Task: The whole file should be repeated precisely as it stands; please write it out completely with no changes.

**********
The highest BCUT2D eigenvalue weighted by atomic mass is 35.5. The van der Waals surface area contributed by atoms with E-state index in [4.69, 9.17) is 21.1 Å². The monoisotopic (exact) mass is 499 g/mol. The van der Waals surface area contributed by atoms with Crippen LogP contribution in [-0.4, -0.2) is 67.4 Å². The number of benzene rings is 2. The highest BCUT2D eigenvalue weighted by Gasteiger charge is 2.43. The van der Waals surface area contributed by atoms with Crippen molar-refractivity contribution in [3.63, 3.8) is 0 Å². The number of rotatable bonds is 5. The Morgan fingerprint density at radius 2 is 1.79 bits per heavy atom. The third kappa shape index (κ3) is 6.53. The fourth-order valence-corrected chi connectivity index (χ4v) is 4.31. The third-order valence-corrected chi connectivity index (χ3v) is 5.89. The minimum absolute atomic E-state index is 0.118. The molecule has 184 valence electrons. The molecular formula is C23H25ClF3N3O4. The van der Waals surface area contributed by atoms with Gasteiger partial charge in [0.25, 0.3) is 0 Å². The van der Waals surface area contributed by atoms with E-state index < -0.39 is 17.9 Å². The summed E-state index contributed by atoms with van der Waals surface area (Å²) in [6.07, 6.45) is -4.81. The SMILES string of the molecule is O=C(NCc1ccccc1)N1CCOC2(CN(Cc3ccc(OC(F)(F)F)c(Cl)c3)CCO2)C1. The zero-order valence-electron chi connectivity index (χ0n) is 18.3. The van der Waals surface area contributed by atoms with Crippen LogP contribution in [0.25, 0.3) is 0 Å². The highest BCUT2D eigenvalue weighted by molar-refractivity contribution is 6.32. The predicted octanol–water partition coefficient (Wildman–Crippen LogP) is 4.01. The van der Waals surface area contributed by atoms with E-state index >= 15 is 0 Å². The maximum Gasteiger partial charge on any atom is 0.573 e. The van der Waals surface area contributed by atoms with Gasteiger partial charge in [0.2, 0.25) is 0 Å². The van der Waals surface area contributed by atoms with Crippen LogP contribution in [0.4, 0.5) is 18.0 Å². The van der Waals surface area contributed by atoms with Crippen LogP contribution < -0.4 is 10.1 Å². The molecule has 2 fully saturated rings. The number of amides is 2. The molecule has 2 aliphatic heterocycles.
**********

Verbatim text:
The highest BCUT2D eigenvalue weighted by atomic mass is 35.5. The van der Waals surface area contributed by atoms with E-state index in [4.69, 9.17) is 21.1 Å². The monoisotopic (exact) mass is 499 g/mol. The van der Waals surface area contributed by atoms with Crippen LogP contribution in [-0.4, -0.2) is 67.4 Å². The number of benzene rings is 2. The highest BCUT2D eigenvalue weighted by Gasteiger charge is 2.43. The van der Waals surface area contributed by atoms with Crippen molar-refractivity contribution in [3.63, 3.8) is 0 Å². The number of rotatable bonds is 5. The Morgan fingerprint density at radius 2 is 1.79 bits per heavy atom. The third kappa shape index (κ3) is 6.53. The fourth-order valence-corrected chi connectivity index (χ4v) is 4.31. The third-order valence-corrected chi connectivity index (χ3v) is 5.89. The minimum absolute atomic E-state index is 0.118. The molecule has 184 valence electrons. The molecular formula is C23H25ClF3N3O4. The van der Waals surface area contributed by atoms with Gasteiger partial charge in [0.25, 0.3) is 0 Å². The van der Waals surface area contributed by atoms with E-state index < -0.39 is 17.9 Å². The summed E-state index contributed by atoms with van der Waals surface area (Å²) in [6.07, 6.45) is -4.81. The SMILES string of the molecule is O=C(NCc1ccccc1)N1CCOC2(CN(Cc3ccc(OC(F)(F)F)c(Cl)c3)CCO2)C1. The zero-order valence-electron chi connectivity index (χ0n) is 18.3. The van der Waals surface area contributed by atoms with Crippen LogP contribution in [0.25, 0.3) is 0 Å². The highest BCUT2D eigenvalue weighted by molar-refractivity contribution is 6.32. The predicted octanol–water partition coefficient (Wildman–Crippen LogP) is 4.01. The van der Waals surface area contributed by atoms with E-state index >= 15 is 0 Å². The maximum Gasteiger partial charge on any atom is 0.573 e. The van der Waals surface area contributed by atoms with Gasteiger partial charge in [0.2, 0.25) is 0 Å². The van der Waals surface area contributed by atoms with Crippen LogP contribution in [0.4, 0.5) is 18.0 Å². The van der Waals surface area contributed by atoms with Crippen LogP contribution < -0.4 is 10.1 Å². The molecule has 2 fully saturated rings. The number of amides is 2. The molecule has 2 aliphatic heterocycles.